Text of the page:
Overhaul Could Leave Kids' Hospitals Strapped For Cash

Industry advocates say health reform could place a disproportionate burden on children's hospitals, because they will face cuts along with other hospitals, but do not stand to benefit from expansions in insurance coverage, USA Today reports. Children's hospitals "serve a high share of patients on Medicaid, which pays hospitals less than private insurance. And, because of past government efforts to insure children, most of them already have coverage — meaning children's hospitals have less to gain from an increase in the number of people with insurance." The planned cuts, which hospitals agreed to in meetings at the White House, would include so-called disproportionate share hospital payments that help facilities that treat the uninsured and Medicaid patients make ends meet. Children's hospitals are now lobbying Congress to block such changes they say could cost them $876 million (Fritze, 11/12).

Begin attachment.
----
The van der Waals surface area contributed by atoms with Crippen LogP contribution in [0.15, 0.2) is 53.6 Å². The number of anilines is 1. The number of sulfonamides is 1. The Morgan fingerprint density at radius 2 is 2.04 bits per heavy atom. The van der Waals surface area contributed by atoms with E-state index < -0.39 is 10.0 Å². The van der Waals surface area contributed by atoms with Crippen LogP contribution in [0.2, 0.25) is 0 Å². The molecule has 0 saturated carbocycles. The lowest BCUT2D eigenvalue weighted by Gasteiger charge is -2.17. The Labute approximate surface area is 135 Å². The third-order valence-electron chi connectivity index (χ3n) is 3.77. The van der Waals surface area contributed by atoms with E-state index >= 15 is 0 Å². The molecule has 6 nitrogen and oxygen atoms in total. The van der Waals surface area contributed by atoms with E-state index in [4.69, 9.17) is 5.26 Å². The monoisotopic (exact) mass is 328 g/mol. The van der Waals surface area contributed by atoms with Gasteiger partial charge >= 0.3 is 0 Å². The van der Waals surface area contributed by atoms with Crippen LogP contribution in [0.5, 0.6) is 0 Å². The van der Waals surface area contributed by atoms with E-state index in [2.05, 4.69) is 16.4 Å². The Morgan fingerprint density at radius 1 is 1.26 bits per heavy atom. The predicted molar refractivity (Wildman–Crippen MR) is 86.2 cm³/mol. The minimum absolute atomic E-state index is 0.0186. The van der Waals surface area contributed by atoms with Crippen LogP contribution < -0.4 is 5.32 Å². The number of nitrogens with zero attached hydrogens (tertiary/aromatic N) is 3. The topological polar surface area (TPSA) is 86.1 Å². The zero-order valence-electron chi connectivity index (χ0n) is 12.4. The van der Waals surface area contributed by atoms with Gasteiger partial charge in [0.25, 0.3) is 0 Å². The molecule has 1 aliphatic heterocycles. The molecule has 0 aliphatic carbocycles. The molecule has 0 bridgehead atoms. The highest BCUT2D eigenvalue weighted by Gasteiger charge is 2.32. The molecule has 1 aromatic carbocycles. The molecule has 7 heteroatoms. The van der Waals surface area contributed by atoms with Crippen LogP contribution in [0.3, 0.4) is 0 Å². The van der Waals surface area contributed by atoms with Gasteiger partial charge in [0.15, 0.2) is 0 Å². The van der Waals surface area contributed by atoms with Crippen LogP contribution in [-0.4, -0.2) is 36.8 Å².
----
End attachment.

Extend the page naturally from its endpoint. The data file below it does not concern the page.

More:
Meanwhile, due to budget crises, some states are already cutting payments to hospitals. The Gary, Ind., Post-Tribune reports "Indiana Families and Social Services Administration announced Tuesday it would cut the state Medicaid match by 5 percent -- an estimated $10.6 million -- to Indiana hospitals. Indiana Medicaid paid the state's hospitals $524.6 million for inpatient and outpatient care, with the state contributing approximately 25 percent of that total and the federal government the remaining 75 percent. The 5 percent cut would come from the state. Local health systems said the Medicaid cuts will hurt their ability to deliver care to poor and uninsured patients and those Medicaid recipients" (Taylor, 11/13).

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